These days, some phones have the technology to take photos on manual mode and you can adjust your aperture and settings on there but it is easier to just use portrait mode!’


@artemis_adventure asked: ISO, exposure and brightness! What are the differences?’

Megan:There are three main settings: shutter speed, aperture (f/stop) and ISO.

To start with I’ll explain ISO! Back in the days of film, ISO, previously known as ASA, used to be the sensitivity of a roll of film and would determine the level of grain in an image. The higher the ISO, the more grain you’ll experience in an image, especially in digital cameras. However, ISO does brighten your images, in dark situations it can be great to use if you do not have a flash on your camera but the more grain you get from a higher ISO, the more likely your image is to be less sharp. I tend to keep my ISO at 100, unless we are taking photos indoors, and my aperture at f/2 and only change my shutter speed.

Exposure will be your shutter speed. The higher the number, e.g 1/1000, the faster the shutter on your camera will open and close. A higher shutter speed works best for moving creatures or people but will make an image darker as you aren’t holding the shutter open for long to let in light. A shorter shutter speed will let more light in but be likely to have blur on a moving subject.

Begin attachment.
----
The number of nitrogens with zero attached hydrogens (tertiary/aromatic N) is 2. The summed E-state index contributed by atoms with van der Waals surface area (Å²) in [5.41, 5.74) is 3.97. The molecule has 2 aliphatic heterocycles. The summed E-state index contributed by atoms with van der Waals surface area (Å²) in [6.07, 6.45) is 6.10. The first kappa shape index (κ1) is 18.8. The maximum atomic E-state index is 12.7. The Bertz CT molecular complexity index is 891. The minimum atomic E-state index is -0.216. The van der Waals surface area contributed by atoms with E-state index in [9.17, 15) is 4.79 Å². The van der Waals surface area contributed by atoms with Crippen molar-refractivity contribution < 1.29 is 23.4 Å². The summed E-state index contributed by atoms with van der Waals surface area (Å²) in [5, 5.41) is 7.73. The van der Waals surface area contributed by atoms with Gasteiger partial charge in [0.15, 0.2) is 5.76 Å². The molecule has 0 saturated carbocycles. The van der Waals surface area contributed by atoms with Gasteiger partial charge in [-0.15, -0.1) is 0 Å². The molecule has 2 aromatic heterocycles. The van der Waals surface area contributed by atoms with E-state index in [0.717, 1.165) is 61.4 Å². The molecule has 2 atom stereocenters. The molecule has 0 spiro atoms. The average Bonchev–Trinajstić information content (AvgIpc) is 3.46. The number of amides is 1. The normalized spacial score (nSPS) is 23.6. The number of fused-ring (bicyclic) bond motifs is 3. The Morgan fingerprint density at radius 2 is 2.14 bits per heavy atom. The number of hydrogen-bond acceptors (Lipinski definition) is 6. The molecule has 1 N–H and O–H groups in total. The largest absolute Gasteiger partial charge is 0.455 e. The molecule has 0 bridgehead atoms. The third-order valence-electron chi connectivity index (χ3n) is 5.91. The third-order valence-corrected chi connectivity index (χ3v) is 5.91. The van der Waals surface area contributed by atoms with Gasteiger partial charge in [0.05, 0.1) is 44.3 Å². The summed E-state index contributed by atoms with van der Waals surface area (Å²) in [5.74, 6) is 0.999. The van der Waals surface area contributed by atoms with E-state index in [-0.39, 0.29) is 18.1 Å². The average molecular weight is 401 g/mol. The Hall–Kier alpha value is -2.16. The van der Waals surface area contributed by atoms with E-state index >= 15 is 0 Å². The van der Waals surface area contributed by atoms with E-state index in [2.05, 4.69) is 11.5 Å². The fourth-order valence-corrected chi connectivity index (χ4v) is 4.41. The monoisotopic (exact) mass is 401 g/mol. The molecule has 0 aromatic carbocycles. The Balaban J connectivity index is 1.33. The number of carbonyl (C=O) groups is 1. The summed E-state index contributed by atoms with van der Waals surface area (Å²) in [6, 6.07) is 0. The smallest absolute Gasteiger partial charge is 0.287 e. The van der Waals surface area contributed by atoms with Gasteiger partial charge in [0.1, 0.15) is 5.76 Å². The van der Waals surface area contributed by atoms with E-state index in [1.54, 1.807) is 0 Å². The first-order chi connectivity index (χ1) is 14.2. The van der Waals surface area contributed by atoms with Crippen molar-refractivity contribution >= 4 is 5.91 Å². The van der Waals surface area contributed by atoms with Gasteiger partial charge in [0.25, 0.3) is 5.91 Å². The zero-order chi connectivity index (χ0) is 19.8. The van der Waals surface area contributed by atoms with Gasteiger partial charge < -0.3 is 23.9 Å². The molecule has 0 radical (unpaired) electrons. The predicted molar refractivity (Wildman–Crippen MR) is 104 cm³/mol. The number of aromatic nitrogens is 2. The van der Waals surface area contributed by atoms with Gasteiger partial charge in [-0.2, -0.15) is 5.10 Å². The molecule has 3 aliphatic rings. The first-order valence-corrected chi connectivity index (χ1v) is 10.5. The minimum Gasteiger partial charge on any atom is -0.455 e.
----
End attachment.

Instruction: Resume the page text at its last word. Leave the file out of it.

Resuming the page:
Your brightness will be controlled by all three and as said previously, I find it easiest to keep my f/stop and ISO the same for most images and change my shutter speed to adjust the light in the image. Moss is very good at sitting still so a slower shutter speed isn’t always a hindrance!


@eevee.thechonk asked: ‘Do you take as many pictures as you can or wait for the right moment?’

Megan: ‘I don’t tend to wait for the right moment when we are out and about taking photos as Moss can be so fast and the moment can be over very quick! Sometimes it’s easier to take a lot of photos and edit through the ones that don’t work to find the sharpest and best composed images.’

@merlin.the.tabby.cat asked: ‘Can you come to my house and take photos of Merlin please?’

Megan: ‘We absolutely love Merlin and would love to meet him! I take a range of images, landscapes, portraits, etc. and prints are always available on request as well as commissions for photo shoots of you, your pets or your brand!’